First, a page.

A demolition contractor has been sentenced after admitting illegally removing asbestos from a building he was working on.
David William Briggs, trading as Briggs Demolition was found to have ignored an asbestos survey while demolishing the former Oakbank Training Centre in Chadderton, Oldham. Manchester Magistrates’ Court heard also failed to prevent exposure to asbestos to workers and others on site.
The firm from Bridge Works, Wellington Street, Bury, was contracted to demolish the former education centre off Chadderton Park Road and advised the site owners to have the site surveyed for asbestos before demolition could began.
Mr Briggs recommended a suitable surveyor and the site owner paid for a full asbestos survey to be carried out on Mr Briggs’ recommendation.
The Health and Safety Executive (HSE), prosecuting, told the court that Mr Briggs then chose to ignore the asbestos report which identified approximately 230 square metres of asbestos materials throughout the buildings, and began demolition without having any of it safely removed.
HSE first visited the site in 2015, and met Mr Briggs on site. They found that approximately half of the buildings had been demolished or partly demolished. When Mr Briggs was asked if the asbestos had been removed he denied there was any on site.
A HSE Prohibition Notice (PN) was served on Mr Briggs and on the site owners, stopping work until the extent of the asbestos disturbance could be established. HSE visited with scientists from the Health and Safety Laboratory (HSL) and confirmed the findings of the original asbestos survey report and identified hazardous asbestos in the remaining buildings.
The court heard that three workers were potentially exposed to deadly asbestos fibres. They also heard that local residents and passers-by to the site were also at risk due to the uncontrolled method of demolition where large amounts of asbestos were present.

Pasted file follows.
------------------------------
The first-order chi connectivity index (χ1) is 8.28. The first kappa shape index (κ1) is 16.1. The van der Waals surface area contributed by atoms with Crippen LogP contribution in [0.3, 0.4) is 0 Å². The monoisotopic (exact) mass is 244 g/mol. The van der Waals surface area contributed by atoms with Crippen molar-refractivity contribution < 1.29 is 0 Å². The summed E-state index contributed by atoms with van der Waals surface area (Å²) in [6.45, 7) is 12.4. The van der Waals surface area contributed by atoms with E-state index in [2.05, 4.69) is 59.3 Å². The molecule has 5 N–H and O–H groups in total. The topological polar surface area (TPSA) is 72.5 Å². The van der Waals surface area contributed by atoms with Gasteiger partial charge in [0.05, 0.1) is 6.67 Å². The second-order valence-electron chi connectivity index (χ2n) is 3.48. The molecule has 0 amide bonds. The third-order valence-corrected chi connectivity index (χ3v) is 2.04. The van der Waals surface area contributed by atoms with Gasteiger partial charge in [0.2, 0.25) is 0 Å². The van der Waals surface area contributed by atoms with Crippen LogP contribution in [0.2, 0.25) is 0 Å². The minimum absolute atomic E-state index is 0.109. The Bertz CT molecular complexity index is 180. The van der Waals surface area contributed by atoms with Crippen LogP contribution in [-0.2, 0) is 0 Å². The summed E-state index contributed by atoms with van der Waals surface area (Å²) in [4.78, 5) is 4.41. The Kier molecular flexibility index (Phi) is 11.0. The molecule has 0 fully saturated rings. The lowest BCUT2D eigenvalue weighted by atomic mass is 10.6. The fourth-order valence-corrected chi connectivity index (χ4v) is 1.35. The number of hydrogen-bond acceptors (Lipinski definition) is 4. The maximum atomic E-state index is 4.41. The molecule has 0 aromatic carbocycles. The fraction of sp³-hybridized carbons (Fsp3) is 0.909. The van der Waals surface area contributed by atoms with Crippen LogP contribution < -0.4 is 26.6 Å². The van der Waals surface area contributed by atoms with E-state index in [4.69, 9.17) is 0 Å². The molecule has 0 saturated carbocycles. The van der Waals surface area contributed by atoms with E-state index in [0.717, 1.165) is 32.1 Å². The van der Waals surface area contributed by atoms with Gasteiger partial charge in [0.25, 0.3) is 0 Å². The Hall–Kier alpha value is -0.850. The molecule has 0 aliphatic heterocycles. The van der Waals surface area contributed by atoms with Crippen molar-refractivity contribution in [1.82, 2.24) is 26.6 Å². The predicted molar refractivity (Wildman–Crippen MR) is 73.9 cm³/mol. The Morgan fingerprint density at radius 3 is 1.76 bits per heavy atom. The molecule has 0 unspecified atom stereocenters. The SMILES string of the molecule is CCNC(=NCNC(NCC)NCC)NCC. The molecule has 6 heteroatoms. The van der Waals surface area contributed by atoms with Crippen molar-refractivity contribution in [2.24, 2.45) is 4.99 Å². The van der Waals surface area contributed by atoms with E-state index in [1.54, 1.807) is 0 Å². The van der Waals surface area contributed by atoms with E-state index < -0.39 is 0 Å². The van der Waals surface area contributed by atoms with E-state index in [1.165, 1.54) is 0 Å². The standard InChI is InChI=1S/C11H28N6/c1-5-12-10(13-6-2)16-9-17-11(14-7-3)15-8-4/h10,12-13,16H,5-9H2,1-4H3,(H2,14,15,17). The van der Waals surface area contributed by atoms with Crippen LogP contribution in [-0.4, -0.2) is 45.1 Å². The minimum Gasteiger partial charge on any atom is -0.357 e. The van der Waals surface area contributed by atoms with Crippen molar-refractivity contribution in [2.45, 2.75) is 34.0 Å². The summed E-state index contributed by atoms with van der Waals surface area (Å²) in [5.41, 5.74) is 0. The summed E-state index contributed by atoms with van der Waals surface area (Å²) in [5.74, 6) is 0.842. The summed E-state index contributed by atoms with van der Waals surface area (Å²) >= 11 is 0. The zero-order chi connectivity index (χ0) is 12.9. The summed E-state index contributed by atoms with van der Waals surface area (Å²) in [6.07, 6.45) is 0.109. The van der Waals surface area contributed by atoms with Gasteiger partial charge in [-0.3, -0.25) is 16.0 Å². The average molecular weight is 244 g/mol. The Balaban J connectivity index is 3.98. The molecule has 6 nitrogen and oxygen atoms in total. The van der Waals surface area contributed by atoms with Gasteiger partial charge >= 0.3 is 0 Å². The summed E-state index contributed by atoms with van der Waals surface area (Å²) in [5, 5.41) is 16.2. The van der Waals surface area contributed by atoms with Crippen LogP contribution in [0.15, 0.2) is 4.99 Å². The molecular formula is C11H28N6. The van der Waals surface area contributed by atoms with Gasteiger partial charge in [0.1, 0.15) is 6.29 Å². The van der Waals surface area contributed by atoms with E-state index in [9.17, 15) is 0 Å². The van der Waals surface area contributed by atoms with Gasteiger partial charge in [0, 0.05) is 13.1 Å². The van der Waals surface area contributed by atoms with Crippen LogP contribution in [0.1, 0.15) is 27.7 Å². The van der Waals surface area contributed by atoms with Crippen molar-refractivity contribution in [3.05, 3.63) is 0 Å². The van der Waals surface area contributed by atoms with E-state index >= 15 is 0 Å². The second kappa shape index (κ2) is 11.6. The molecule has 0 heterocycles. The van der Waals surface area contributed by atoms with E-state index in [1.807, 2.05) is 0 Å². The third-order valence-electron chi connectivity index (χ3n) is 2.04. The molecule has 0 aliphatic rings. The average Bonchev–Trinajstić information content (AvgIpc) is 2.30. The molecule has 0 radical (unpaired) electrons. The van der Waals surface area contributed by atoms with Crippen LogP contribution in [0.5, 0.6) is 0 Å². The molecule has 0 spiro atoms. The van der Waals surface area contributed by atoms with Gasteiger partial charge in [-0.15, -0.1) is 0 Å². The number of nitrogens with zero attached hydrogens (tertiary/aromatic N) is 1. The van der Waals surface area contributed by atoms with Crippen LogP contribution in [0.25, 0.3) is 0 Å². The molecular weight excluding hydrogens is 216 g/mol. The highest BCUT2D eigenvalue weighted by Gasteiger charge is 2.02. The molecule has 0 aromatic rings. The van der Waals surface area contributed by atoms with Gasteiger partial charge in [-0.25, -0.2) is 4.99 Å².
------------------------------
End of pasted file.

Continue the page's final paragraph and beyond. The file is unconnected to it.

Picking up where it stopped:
David Briggs was charged with failing to protect the safety of his employees, failing to protect the safety other persons not employed by him, i.e. members of the public, failure to prevent the spread of asbestos and one count of illegally removing asbestos materials without a license.
David William Briggs of Wellington Street, Bury, pleaded guilty at Manchester Magistrates’ to breaching Section 2(1) & Section 3(1) of the Health and Safety at Work etc Act 1974 and Regulations 8 (1) and 16 of the Control of Asbestos Regulations 2012 and was sentenced to 24 weeks imprisonment.
HSE inspector Matt Greenly said after the case: “Mr Briggs wilfully ignored a professional asbestos survey, instigated by himself, and in doing so failed in his duty to protect his workers and anyone else around this site from a foreseeable risk of serious harm. Asbestos related diseases are currently untreatable and claim the lives of an estimated 5,000 people per year in the UK.
“The costs of removing this asbestos safely were saved by Mr Briggs which allowed him to undercut his competitors. This act of putting profit before safety is wholly unacceptable.
“Anyone who worked on this site at this time, due to the lack of care taken by Mr Briggs, could possibly face a life shortening disease at some point over the next 30 years from an exposure which was totally preventable. This case sends a clear message to any individual or company that it does not pay to ignore known risks on site, especially to increase profits at the expense of people’s lives”.
Notes to editors:
- The Health and Safety Executive (HSE) is Britain’s national regulator for workplace health and safety. It aims to reduce work-related death, injury and ill health. It does so through research, information and advice, promoting training; new or revised regulations and codes of practice, and working with local authority partners by inspection, investigation and enforcement. hse.gov.uk
- More about the legislation referred to in this case can be found at: legislation.gov.uk/
- More information about asbestos can be found at: http://www.hse.gov.uk/asbestos/index.htm
HSE news releases are available at http://press.hse.gov.uk